While reading articles over the weekend about Nginx, I found a few of
the typical Nginx vs Apache benchmarks.
In every benchmark, someone always showed up to defend Apache’s
appalling performance, and claim that Apache has a ton of modules
enabled by default in it’s configuration file, which should be removed
for a production system regardless.
That’s a fine argument, and seems very likely true (but then it should
be documented in the config file exactly which module is needed for
what), but my question is, doesn’t Nginx have a number of modules
compiled in for extra functionality? At least, in a system binary on
Ubuntu for instance?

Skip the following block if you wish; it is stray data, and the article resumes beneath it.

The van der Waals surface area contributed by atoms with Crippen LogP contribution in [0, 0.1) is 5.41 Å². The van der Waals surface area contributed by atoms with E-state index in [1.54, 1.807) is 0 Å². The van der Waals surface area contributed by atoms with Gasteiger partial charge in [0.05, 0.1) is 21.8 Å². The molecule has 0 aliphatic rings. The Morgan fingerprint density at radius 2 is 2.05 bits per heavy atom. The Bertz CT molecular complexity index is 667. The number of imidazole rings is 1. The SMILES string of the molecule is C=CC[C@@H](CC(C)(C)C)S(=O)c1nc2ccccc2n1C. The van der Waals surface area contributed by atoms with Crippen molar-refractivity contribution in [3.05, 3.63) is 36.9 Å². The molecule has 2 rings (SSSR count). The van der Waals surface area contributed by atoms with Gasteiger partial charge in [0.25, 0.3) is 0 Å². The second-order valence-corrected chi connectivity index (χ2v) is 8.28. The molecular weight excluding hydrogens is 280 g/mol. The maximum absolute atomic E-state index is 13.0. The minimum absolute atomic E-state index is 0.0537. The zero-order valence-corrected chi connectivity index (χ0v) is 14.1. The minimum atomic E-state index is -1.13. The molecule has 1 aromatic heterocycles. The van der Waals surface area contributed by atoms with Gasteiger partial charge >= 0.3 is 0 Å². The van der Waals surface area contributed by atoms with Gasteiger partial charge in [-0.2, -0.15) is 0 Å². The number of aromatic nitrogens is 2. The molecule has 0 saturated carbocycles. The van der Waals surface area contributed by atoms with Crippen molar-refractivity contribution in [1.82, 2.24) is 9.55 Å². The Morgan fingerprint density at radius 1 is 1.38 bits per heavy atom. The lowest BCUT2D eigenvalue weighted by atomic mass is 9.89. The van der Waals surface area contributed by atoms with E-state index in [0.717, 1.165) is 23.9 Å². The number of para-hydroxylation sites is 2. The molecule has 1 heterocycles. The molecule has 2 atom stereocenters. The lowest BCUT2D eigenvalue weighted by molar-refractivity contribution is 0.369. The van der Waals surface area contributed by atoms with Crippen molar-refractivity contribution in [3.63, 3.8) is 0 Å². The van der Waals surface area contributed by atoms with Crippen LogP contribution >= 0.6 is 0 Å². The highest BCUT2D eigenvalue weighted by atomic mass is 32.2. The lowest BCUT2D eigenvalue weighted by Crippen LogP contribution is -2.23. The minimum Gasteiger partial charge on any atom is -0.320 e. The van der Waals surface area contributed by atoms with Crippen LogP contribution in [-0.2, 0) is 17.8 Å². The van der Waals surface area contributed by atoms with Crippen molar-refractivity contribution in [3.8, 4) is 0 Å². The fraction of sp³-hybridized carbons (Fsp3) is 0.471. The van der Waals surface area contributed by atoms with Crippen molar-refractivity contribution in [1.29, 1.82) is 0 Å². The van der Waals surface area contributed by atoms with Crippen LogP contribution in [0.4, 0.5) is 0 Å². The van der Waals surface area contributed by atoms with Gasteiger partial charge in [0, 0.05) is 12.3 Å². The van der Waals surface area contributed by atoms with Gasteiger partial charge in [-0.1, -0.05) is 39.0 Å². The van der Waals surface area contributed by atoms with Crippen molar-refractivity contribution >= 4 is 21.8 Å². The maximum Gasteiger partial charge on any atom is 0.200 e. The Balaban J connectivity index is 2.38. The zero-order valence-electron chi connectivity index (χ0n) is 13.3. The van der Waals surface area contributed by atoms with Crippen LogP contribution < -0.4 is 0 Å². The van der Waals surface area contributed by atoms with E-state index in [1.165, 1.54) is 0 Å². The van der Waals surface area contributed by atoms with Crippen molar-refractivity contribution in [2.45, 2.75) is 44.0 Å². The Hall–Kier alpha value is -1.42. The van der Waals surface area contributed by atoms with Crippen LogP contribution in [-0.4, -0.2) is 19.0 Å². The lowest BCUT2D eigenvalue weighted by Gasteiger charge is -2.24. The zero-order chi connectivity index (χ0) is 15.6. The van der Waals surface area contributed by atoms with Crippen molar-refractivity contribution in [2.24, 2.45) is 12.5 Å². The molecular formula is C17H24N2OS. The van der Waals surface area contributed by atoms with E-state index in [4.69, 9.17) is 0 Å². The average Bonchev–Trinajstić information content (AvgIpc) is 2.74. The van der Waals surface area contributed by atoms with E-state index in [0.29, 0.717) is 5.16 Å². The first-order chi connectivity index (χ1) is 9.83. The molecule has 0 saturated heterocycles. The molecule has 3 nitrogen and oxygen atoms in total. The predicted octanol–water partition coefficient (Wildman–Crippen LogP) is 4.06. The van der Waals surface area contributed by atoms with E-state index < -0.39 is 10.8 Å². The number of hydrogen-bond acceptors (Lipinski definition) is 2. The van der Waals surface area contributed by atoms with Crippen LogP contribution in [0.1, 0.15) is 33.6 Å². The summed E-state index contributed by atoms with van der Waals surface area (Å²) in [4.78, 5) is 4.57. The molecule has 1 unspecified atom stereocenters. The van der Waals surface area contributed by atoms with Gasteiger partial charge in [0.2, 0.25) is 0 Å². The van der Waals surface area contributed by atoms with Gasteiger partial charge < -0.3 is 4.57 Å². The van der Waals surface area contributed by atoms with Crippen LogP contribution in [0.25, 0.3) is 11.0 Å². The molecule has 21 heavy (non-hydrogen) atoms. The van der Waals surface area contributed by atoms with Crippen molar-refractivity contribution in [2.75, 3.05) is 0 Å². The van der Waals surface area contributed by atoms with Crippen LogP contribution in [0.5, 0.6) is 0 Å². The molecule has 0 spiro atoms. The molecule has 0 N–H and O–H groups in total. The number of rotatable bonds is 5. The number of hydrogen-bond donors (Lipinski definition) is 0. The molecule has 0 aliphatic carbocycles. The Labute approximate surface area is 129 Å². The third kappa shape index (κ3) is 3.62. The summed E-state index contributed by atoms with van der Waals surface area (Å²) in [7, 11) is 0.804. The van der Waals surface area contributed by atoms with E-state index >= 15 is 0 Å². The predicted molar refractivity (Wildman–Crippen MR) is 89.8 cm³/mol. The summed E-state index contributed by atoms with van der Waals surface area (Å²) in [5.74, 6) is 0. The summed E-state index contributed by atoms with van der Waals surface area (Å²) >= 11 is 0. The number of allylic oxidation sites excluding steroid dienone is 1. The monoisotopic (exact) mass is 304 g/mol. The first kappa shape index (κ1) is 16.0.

I installed Nginx from Apt on Ubuntu, so that is a pre-compiled binary
(I assume with all features enabled), whereas I compiled Nginx for
Centos, without multiple modules, such as Server Side Includes.
So it seems to stand to reason that Nginx is typically being benchmarked
with a variety of modules enabled by default as well. Granted, not as
numerous as Apache, but still multiple modules, and is not running at
it’s own peak efficiency either in most benchmarks.
To be rid of the Nginx detractors, it would be nice to see a benchmark
with Nginx & only X list of modules, and Apache with X list of modules,
to produce roughly the same functionality (ability) between each
installation, and then benchmark each.
I should think that would remove anyone’s arguments
Posted at Nginx Forum: